Box Splines

• Carl de Boor
• Klaus Höllig
• Sherman Riemenschneider
Textbook

Part of the Applied Mathematical Sciences book series (AMS, volume 98)

1. Front Matter
Pages i-xvii
2. Carl de Boor, Klaus Höllig, Sherman Riemenschneider
Pages 1-31
3. Carl de Boor, Klaus Höllig, Sherman Riemenschneider
Pages 33-60
4. Carl de Boor, Klaus Höllig, Sherman Riemenschneider
Pages 61-78
5. Carl de Boor, Klaus Höllig, Sherman Riemenschneider
Pages 79-103
6. Carl de Boor, Klaus Höllig, Sherman Riemenschneider
Pages 105-136
7. Carl de Boor, Klaus Höllig, Sherman Riemenschneider
Pages 137-158
8. Carl de Boor, Klaus Höllig, Sherman Riemenschneider
Pages 159-174
9. Back Matter
Pages 175-201

Introduction

Compactly supported smooth piecewise polynomial functions provide an efficient tool for the approximation of curves and surfaces and other smooth functions of one and several arguments. Since they are locally polynomial, they are easy to evaluate. Since they are smooth, they can be used when smoothness is required, as in the numerical solution of partial differential equations (in the Finite Element method) or the modeling of smooth sur­ faces (in Computer Aided Geometric Design). Since they are compactly supported, their linear span has the needed flexibility to approximate at all, and the systems to be solved in the construction of approximations are 'banded'. The construction of compactly supported smooth piecewise polynomials becomes ever more difficult as the dimension, s, of their domain G ~ IRs, i. e. , the number of arguments, increases. In the univariate case, there is only one kind of cell in any useful partition, namely, an interval, and its boundary consists of two separated points, across which polynomial pieces would have to be matched as one constructs a smooth piecewise polynomial function. This can be done easily, with the only limitation that the num­ ber of smoothness conditions across such a breakpoint should not exceed the polynomial degree (since that would force the two joining polynomial pieces to coincide). In particular, on any partition, there are (nontrivial) compactly supported piecewise polynomials of degree ~ k and in C(k-l), of which the univariate B-spline is the most useful example.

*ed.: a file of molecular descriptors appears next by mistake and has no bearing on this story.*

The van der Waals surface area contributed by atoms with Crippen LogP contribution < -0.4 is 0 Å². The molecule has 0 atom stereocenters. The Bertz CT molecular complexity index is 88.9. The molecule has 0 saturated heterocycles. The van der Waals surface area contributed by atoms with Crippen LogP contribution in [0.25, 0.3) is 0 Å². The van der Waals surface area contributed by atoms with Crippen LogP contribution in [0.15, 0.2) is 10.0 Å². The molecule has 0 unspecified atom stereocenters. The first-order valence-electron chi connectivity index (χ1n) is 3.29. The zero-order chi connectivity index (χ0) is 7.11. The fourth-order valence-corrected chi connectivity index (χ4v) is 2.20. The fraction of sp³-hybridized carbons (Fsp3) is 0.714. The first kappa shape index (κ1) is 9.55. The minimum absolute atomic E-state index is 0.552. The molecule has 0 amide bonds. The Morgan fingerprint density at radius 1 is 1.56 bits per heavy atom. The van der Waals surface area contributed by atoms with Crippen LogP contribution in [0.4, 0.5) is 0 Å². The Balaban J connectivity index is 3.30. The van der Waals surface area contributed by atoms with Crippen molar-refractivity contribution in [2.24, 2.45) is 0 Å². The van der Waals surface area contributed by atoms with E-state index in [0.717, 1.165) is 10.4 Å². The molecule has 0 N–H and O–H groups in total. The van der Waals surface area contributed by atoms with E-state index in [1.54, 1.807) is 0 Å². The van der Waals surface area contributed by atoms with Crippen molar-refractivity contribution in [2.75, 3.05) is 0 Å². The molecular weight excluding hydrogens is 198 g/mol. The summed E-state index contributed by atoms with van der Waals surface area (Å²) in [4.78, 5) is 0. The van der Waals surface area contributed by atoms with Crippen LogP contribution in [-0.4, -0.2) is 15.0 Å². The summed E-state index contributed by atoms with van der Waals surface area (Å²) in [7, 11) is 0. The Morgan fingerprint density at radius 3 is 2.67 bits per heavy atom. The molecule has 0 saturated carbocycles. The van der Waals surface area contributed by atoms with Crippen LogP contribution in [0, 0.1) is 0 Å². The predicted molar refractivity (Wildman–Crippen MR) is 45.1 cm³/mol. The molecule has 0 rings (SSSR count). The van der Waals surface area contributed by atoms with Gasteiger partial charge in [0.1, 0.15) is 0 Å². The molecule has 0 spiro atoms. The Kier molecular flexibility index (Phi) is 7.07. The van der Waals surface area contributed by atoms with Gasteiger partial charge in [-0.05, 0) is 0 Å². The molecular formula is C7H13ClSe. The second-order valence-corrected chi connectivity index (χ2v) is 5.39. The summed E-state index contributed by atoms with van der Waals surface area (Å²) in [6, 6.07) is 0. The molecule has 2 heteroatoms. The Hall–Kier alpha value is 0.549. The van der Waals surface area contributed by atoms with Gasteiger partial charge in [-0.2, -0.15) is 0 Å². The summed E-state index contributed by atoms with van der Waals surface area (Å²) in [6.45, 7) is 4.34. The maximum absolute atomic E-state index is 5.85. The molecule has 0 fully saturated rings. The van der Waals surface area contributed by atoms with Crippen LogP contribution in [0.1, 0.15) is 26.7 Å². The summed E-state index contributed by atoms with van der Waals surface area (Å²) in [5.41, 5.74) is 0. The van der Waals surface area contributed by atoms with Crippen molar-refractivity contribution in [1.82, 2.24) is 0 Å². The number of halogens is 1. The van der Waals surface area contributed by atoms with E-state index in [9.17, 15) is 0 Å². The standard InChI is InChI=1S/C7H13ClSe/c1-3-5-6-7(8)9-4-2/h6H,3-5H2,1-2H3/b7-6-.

Keywords

Division algebra algorithms equation numerical analysis proof

Authors and affiliations

• Carl de Boor
• 1
• Klaus Höllig
• 2
• Sherman Riemenschneider
• 3
2. 2.Math Institut A der UniversitätStuttgart 80Germany
3. 3.Department of MathematicsUniversity of AlbertaEdmontonCanada

Bibliographic information

• DOI https://doi.org/10.1007/978-1-4757-2244-4
• Copyright Information Springer-Verlag New York 1993
• Publisher Name Springer, New York, NY
• eBook Packages
• Print ISBN 978-1-4419-2834-4
• Online ISBN 978-1-4757-2244-4
• Series Print ISSN 0066-5452
• Buy this book on publisher's site